The list of quality boasts is as an impressive one, including the same ball-bearing smoothed ashtrays as the Rambler Classic (for obvious reasons), but precious little to make the Marlin seem any more exotic than the Rambler.

Which all makes the way it’s written all the more fitting and cunningly cast. Skillfully, AMC aimed the Marlin at that oh-so specific category, the couple who, at heart, know they need something sensible rather than sporty but aren’t quite ready to show it on the outside.

(All images are of original manufacturer publicity material, photographed by me. Copyright remains property of either FCA or perhaps Renault. Who knows? I occasionally have dreams about what a newly reborn AMC might create. It’s the North American version of my “Rover never died” fantasy.)

  • Maymar

    I’d say the Dodge Challenger (which is even built in an old AMC plant) is probably a pretty reasonable idea of what a modern Marlin might be, at least in spirit. They’re right about the same size, it also sort of falls into that “family car, but looks racier” area, although the Challenger’s demographics probably skew a little closer to empty nester than young family (who’re probably driving your pick of Jeeps, from Renegade through Cherokee, if they want to look young and fun).

    • NapoleonSolo

      Try getting a baby seat into and out of the back of a Challenger a few times a day. As the kid gets bigger, it’s harder and harder.

      • Maymar

        Well, sure, but presumably easier than a Mustang or Camaro (low bar to clear there).

  • tonyola

    Strange car that just doesn’t work in terms of styling. The 1967 Marlin was better looking with its slightly curved beltine, cleaned-up roof, and longer nose. No-one cared and it didn’t sell. https://uploads.disquscdn.com/images/59bd5ac81eed468eab3acc259a362eca7dc08e5de74611f545bcb02d70bf23e1.jpg

    • Stacked headlights for the win!

    • NapoleonSolo

      I know my next door neighbor getting a shiny new black Marlin when I was a kid. At that time and in contemporary context, that car looked like a spaceship. Fastbacks were way cool.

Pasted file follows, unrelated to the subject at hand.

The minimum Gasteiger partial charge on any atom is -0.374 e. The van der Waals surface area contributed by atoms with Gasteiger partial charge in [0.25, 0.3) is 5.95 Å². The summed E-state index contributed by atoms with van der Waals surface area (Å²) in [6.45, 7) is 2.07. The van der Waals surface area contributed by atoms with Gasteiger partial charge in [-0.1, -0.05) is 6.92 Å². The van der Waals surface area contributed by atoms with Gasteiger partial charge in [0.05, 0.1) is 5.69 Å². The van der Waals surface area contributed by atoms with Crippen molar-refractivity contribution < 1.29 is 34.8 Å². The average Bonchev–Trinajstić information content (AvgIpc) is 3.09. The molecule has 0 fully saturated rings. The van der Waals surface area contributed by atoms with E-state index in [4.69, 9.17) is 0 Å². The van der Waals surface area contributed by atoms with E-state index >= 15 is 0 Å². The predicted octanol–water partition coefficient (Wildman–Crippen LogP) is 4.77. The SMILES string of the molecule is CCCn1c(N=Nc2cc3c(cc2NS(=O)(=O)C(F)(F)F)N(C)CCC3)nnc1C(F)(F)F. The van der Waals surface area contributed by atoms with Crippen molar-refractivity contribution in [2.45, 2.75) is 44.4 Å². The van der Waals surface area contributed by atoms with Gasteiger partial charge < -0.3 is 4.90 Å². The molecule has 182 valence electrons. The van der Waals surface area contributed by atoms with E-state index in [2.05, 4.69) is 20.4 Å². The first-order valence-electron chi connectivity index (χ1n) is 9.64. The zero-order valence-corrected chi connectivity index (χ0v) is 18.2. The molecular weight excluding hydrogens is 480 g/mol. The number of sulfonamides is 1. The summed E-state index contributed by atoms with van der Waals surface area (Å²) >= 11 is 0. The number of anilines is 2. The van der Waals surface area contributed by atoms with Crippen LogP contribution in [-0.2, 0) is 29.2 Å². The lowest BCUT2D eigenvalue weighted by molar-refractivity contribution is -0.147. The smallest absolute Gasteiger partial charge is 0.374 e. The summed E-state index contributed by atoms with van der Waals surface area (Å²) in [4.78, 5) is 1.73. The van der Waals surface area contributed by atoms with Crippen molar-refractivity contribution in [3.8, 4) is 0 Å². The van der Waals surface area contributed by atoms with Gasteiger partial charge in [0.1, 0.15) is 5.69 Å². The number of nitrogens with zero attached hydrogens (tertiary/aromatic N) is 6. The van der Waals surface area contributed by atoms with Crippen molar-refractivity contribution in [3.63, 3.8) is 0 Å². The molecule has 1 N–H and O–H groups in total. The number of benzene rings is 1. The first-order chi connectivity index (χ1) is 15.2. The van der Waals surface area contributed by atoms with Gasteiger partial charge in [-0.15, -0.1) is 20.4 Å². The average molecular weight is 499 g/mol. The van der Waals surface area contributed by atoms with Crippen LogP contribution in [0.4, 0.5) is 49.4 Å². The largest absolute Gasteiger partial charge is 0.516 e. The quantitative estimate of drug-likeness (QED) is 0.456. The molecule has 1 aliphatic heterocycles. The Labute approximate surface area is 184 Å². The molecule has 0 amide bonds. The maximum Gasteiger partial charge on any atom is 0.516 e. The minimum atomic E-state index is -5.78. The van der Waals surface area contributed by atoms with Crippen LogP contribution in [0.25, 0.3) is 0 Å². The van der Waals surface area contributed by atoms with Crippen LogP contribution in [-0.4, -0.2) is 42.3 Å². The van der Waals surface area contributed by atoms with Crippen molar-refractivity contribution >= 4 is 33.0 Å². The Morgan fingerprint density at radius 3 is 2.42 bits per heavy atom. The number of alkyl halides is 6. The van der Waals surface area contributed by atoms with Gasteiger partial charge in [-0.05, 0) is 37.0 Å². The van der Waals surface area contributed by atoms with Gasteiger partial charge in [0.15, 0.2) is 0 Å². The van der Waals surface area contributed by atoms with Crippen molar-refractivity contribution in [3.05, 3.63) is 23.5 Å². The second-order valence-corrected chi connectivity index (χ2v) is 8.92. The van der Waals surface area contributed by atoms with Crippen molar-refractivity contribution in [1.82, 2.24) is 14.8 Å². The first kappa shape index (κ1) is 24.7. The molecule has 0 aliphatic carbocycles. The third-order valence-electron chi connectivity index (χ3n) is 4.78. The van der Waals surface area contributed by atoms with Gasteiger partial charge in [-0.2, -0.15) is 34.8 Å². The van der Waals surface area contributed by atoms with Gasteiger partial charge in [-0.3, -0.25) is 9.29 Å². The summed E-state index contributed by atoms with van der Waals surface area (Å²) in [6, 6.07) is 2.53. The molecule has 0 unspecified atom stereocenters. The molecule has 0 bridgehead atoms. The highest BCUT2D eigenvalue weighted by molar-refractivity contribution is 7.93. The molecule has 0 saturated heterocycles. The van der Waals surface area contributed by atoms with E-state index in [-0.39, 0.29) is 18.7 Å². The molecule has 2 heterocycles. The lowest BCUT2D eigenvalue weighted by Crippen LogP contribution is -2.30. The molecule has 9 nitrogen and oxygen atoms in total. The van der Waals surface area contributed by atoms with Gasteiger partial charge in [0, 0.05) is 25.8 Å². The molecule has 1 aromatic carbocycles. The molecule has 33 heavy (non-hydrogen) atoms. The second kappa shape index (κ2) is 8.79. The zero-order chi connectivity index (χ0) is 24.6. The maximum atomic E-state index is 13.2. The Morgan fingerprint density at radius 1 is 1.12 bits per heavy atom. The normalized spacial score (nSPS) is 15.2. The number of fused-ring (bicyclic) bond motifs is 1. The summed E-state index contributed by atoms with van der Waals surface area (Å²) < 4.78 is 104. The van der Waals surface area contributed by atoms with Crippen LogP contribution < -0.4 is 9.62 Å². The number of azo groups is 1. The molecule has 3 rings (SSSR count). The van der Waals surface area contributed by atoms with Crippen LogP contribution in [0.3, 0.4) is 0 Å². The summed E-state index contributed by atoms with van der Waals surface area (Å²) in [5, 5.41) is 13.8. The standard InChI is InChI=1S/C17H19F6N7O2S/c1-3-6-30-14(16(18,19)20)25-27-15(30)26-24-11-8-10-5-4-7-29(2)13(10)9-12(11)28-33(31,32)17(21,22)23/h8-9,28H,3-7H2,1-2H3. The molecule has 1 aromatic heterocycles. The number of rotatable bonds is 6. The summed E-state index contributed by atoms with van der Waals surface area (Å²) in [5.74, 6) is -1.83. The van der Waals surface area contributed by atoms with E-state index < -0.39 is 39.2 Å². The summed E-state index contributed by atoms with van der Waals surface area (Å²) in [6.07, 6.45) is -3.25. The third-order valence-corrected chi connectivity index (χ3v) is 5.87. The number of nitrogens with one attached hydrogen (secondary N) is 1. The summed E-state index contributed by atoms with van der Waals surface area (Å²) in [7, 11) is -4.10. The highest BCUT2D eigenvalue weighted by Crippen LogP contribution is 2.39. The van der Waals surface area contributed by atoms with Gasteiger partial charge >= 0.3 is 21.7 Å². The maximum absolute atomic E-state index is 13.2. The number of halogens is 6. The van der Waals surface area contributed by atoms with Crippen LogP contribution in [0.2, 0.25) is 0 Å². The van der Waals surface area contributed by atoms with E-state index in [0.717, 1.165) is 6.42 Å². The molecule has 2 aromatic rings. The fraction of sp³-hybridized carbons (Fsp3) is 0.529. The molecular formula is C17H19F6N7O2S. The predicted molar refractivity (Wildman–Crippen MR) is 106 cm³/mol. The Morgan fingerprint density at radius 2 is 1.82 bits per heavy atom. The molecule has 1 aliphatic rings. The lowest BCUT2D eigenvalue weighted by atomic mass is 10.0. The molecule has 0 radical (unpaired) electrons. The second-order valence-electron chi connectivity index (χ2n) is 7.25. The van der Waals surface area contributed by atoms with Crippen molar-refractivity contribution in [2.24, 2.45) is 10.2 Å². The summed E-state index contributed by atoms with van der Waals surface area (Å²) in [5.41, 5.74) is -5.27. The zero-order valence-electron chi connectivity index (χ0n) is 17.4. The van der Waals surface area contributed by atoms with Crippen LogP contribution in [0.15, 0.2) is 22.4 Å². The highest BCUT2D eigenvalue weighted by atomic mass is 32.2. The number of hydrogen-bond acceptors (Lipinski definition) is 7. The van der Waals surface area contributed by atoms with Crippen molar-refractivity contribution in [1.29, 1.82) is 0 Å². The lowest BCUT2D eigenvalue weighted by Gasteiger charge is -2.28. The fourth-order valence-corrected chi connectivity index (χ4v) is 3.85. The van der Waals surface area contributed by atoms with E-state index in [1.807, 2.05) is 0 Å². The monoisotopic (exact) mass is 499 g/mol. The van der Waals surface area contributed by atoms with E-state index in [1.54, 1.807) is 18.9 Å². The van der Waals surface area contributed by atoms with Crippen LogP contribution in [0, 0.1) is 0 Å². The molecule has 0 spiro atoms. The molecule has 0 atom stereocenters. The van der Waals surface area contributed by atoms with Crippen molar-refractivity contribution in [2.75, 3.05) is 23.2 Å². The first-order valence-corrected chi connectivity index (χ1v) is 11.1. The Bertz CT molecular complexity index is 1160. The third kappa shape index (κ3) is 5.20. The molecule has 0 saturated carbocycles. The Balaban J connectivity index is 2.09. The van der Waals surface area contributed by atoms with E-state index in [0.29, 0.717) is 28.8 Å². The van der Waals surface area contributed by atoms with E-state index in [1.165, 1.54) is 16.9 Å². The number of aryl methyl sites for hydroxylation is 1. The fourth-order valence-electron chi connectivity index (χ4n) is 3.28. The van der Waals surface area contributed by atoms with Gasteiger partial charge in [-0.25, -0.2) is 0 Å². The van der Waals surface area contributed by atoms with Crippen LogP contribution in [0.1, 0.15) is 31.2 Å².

• dukeisduke

        Yeah, I can remember seeing them on the lot when we bought our American.

    • dukeisduke

      For ’67, the Marlin was moved from the Classic platform (which became the Rebel for ’67), to the Ambassador platform.

  • hwyengr

    Speaking of Kenosha, the tri-annual AMC Homecoming was this weekend. Mildred, the slowest station wagon in the west, is on the right.

    http://i.imgur.com/ViWnvtA.jpg

  • outback_ute

    “How to tell a ’66 Marlin from other sports fastbacks. Put your family in it.”

    Trying to make a virtue of having stuffed up the styling after the boss insisted you had to fit an adult wearing a hat in the back seat of their fastback…

  • dukeisduke

    Chris, do you have a ’66 American brochure, too? I’m hoping that one is next. I remember riding home from the dealer in ours (a Frost White ’66 440 4-door, with blue interior) with my dad. I think I have a brochure, somewhere.

  • dukeisduke

    And those “ceramic armored” exhaust systems? They didn’t last any longer than the average 1960s exhaust. I don’t know how many mufflers my parents had put on the Rambler, but I would guess it was one about every two years.